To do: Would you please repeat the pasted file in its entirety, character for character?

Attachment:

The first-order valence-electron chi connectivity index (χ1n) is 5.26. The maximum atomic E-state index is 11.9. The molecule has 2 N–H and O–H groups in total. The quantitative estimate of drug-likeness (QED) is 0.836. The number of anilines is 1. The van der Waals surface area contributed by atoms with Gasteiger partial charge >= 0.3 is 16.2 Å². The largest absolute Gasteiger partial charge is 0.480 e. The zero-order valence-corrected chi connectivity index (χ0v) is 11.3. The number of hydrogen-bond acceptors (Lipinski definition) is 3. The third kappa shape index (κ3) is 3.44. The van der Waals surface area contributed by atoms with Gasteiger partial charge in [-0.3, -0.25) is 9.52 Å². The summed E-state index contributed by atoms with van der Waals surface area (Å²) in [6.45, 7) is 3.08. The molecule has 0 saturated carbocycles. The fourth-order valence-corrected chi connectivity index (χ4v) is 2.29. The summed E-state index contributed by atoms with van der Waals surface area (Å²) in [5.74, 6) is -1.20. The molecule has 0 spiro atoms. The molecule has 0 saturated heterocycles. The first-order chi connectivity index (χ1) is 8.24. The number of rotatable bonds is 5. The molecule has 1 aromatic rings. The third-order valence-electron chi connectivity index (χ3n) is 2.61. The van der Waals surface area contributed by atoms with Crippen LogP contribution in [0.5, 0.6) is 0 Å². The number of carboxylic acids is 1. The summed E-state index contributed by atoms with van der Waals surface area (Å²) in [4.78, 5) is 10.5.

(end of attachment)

The first-order valence-electron chi connectivity index (χ1n) is 5.26. The maximum atomic E-state index is 11.9. The molecule has 2 N–H and O–H groups in total. The quantitative estimate of drug-likeness (QED) is 0.836. The number of anilines is 1. The van der Waals surface area contributed by atoms with Gasteiger partial charge >= 0.3 is 16.2 Å². The largest absolute Gasteiger partial charge is 0.480 e. The zero-order valence-corrected chi connectivity index (χ0v) is 11.3. The number of hydrogen-bond acceptors (Lipinski definition) is 3. The third kappa shape index (κ3) is 3.44. The van der Waals surface area contributed by atoms with Gasteiger partial charge in [-0.3, -0.25) is 9.52 Å². The summed E-state index contributed by atoms with van der Waals surface area (Å²) in [6.45, 7) is 3.08. The molecule has 0 saturated carbocycles. The fourth-order valence-corrected chi connectivity index (χ4v) is 2.29. The summed E-state index contributed by atoms with van der Waals surface area (Å²) in [5.74, 6) is -1.20. The molecule has 0 spiro atoms. The molecule has 0 saturated heterocycles. The first-order chi connectivity index (χ1) is 8.24. The number of rotatable bonds is 5. The molecule has 1 aromatic rings. The third-order valence-electron chi connectivity index (χ3n) is 2.61. The van der Waals surface area contributed by atoms with Crippen LogP contribution in [0.5, 0.6) is 0 Å². The number of carboxylic acids is 1. The summed E-state index contributed by atoms with van der Waals surface area (Å²) in [4.78, 5) is 10.5.